The Texas culture was called out and put to the test this week by Iowa State offensive lineman Jarrod Hufford’s public comments that clearly caught the team’s attention, even though Sarkisian downplayed the value of bulletin-board material during his Thursday media availability. On Saturday, Sarkisian’s response was more evident when the team named senior defensive tackle T’Vondre Sweat and junior defensive tackle Byron Murphy captains for the game.

“Very intentional,” said Sarkisian when asked about that choice. “I wanted them to walk to the middle of field so they could see them. I wanted them to look at 90 and 93. And they showed up and so their mindset was, we got challenged, okay, let’s go play.”

Sarkisian called the two big defensive linemen the team’s locker-room leaders who follow the messaging provided by the coaches, evidence of the program’s growth in player leadership over the last two years.

“First of all, I don’t know why you’d ever call them out. It’d be the last thing I would do if I was getting ready to play us, but that was that was their choice to call them out and to call out our culture, quite frankly, and that’s how we took it,” said Sarkisian. “I thought our players did a nice job of staying focused on what we needed to do, particularly those two guys — they went into the game and focused on what they needed to do and that was dominate the line of scrimmage, the interior of the line of scrimmage.”

Texas held Iowa State to nine rushing yards on 21 carries, rendering the Cyclones one-dimensional behind their freshman quarterback Rocco Becht to come away with Saturday’s gritty 26-16 win in Ames, aided by contributions from other Tom Herman-era holdovers like senior wide receiver Jordan Whittington, who caught his first touchdown pass of the season and scored on a two-point conversion.

“I love it for these guys. When you go through what we went through in year one and some somber locker rooms and some tough moments and some hard coaching and for those three-year guys to continue to buy into what we were talking about...” said Sarkisian.

“But then like I talked about even before the season, we were trying to build a culture that we thought could be part of the winning formula here and when I got here, you don’t know why you get hired, but everybody gets hired for reason. Then you’ve got to try to figure out how can you take it somewhere else and we just felt like the culture piece was going to be so critical as we were going through year one, that going into year two we invested in the culture, going into this year we continue to invest in the culture, but to the credit of those guys in the locker room, they took it to another level.”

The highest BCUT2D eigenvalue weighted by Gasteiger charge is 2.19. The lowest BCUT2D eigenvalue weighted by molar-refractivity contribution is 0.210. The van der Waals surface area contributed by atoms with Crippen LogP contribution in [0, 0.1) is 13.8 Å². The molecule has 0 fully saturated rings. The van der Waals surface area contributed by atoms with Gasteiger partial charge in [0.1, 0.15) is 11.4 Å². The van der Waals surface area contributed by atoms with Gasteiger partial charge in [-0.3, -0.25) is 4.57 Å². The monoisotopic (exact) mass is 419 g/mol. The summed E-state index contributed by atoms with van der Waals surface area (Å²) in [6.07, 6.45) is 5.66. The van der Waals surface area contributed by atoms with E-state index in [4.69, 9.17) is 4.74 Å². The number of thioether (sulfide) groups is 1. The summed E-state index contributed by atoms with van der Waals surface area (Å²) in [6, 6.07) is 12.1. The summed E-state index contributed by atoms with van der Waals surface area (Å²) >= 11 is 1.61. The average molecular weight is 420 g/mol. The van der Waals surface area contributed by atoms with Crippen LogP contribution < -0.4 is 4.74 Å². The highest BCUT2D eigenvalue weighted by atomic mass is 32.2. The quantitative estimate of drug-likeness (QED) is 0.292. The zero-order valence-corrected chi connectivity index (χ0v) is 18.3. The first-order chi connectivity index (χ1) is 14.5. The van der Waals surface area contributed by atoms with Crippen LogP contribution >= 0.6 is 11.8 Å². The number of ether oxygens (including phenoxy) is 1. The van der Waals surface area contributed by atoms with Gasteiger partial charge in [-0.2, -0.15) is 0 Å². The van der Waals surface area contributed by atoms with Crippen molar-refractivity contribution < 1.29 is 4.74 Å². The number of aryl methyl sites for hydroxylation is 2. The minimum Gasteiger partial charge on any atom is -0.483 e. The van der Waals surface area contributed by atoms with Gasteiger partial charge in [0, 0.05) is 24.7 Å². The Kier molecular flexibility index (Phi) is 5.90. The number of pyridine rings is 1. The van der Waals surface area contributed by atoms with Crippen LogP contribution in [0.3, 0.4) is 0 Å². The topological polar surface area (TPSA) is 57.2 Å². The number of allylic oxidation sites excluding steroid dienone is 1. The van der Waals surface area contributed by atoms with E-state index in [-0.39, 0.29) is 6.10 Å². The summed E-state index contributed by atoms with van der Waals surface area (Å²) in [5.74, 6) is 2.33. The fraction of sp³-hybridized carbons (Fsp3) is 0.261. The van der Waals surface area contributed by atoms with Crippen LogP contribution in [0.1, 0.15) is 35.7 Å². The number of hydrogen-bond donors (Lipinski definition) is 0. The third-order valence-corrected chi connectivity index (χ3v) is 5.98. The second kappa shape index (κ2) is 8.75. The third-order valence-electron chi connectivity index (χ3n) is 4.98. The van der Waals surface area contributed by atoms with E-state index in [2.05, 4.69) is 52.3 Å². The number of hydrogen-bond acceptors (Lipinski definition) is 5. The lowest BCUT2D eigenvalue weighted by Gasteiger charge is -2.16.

Two years ago when Sarkisian was asked whether the team was bought in, he’d routinely ask reporters to put those questions to the players themselves.

“I knew quite frankly not all of them were and it was sorting through the guys that continued to show up through it all,” said Sarkisian. “And I appreciate that about those guys that are still in that locker room that have been here for three years — we owe everything to those guys because they’re the ones that were the catalysts when the new players came in.”

Those players helped deliver the messages from the coaching staff to the newcomers, what the coaches were looking for and why the team runs in DKR at four o’clock when the temperature on the field reaches 130 degrees, explaining the need for mental and physical toughness and the bond necessary to succeed in the ultimate team sport.

Those players also helped pull others back in when they were getting sideways or simply explained to the staff that they weren’t the right fit for the program.

The result, Sarkisian believes, is a brotherhood made up of players who go through each game with love for each other, bringing the Texas head coach back to another defining moment against Iowa State in 2020 when running back Breece Hall framed the matchup as five-star culture versus five-star players.

“Well, now we have both, and that’s a pretty cool thing to be able to say.”